Philadelphia, PA - If you're younger than 50, you probably just assume that Italian restaurants have been around in the city of brotherly love for at least a couple of hundred years. While this type of food has been incredibly popular in the U.S. for decades, it doesn't have quite the history in this company that you may think
As immigrants made their way to the U.S. from Italy in the late 1800s, they naturally brought their favorite recipes with them. As they began to settle down in their new home they used cooking as a way to maintain their cultural identity. One of the most famous dishes served in Italian restaurants, chicken tetrazzini, was actually not created until the early 1900s. It was named after Luisa Tetrazzini, a popular opera singer at the time. The muffuletta sandwich, thought by most to be a New Orleans creation, was actually created in Italy, as was the Philly cheese steak sandwich.
Italian restaurants started really taking hold in the Philly and elseware. after World War II as GIs returning home from Europe brought with them a love for pizza, which they had never tasted before going overseas. A number of immigrants seized upon this development to open their own eateries, and it only made sense to do so. After all, they had already been making these dishes for years; why not make a business out of it? These enterprising people introduced several other dishes to America, including ravioli, lasagna, sausage and peppers, manicotti, baked ziti, and many others.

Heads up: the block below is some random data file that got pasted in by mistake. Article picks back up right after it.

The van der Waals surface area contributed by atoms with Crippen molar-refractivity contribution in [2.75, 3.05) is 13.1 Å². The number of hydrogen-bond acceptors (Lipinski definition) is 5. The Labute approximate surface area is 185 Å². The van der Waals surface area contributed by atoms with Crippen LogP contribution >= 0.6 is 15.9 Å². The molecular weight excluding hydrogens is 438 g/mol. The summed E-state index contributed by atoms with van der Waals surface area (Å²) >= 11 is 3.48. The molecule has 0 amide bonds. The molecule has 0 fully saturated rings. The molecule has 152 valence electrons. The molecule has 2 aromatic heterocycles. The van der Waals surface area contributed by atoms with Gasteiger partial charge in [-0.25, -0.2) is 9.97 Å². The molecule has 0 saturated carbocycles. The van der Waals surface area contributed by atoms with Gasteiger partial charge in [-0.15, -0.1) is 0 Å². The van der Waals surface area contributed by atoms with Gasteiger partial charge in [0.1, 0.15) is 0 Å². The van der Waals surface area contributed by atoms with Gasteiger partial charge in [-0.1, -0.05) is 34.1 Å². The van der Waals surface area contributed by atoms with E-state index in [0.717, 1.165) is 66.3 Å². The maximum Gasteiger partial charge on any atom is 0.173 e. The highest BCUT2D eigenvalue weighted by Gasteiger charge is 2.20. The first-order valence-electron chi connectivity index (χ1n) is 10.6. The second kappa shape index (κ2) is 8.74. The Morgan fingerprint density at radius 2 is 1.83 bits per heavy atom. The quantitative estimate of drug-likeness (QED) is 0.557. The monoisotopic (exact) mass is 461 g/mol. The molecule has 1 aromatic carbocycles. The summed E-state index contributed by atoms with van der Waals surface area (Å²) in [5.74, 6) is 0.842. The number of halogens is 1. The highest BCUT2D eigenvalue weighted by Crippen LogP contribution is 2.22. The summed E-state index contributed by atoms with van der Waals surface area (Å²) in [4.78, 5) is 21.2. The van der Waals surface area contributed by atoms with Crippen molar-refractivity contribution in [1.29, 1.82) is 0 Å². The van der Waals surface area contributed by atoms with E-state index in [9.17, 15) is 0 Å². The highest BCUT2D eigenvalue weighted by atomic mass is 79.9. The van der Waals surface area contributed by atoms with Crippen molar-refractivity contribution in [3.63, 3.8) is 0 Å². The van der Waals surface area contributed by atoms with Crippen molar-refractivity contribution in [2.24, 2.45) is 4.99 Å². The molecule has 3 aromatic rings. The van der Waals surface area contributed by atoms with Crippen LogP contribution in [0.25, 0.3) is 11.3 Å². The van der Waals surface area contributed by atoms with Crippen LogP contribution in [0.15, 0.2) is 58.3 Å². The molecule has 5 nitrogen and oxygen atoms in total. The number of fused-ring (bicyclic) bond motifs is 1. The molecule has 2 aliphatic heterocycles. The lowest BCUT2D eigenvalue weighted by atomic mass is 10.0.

The 1950s and 1960s saw an explosion in Italian restaurants across America. Delicatessens offered a wide variety of sandwiches including salami, pepperoni, mozzarella, provolone, capocollo, mortadella, and minestrone. Chicken cacciatore, shrimp scampi, eggplant parmigiana, fettuccini Alfredo, and fried calamari became some of the best-loved dishes in the country. Calzones and strombolis also became extremely popular as well. And pizza, of course, continued to explode in popularity.
In the 1990s there was a new wave of dishes introduced by Italian restaurants throughout the country. These included grana padano, pecorino Romano, ciabatta, crostini, bruschetta, focaccia, polenta, pancetta, and many others. Pizza varieties also increased a great deal.
These dishes and many others have become staples of the American diet as more and more of us have grown to love them. Many people want to be able to make these foods at home, and as a result grocery store shelves across the country have been stocked with the necessary ingredients. You can't go into any supermarket without seeing frozen pizza, pasta, and pasta sauces. Many people will say these dishes are not truly from the "old country," but the people who love them could not really care less.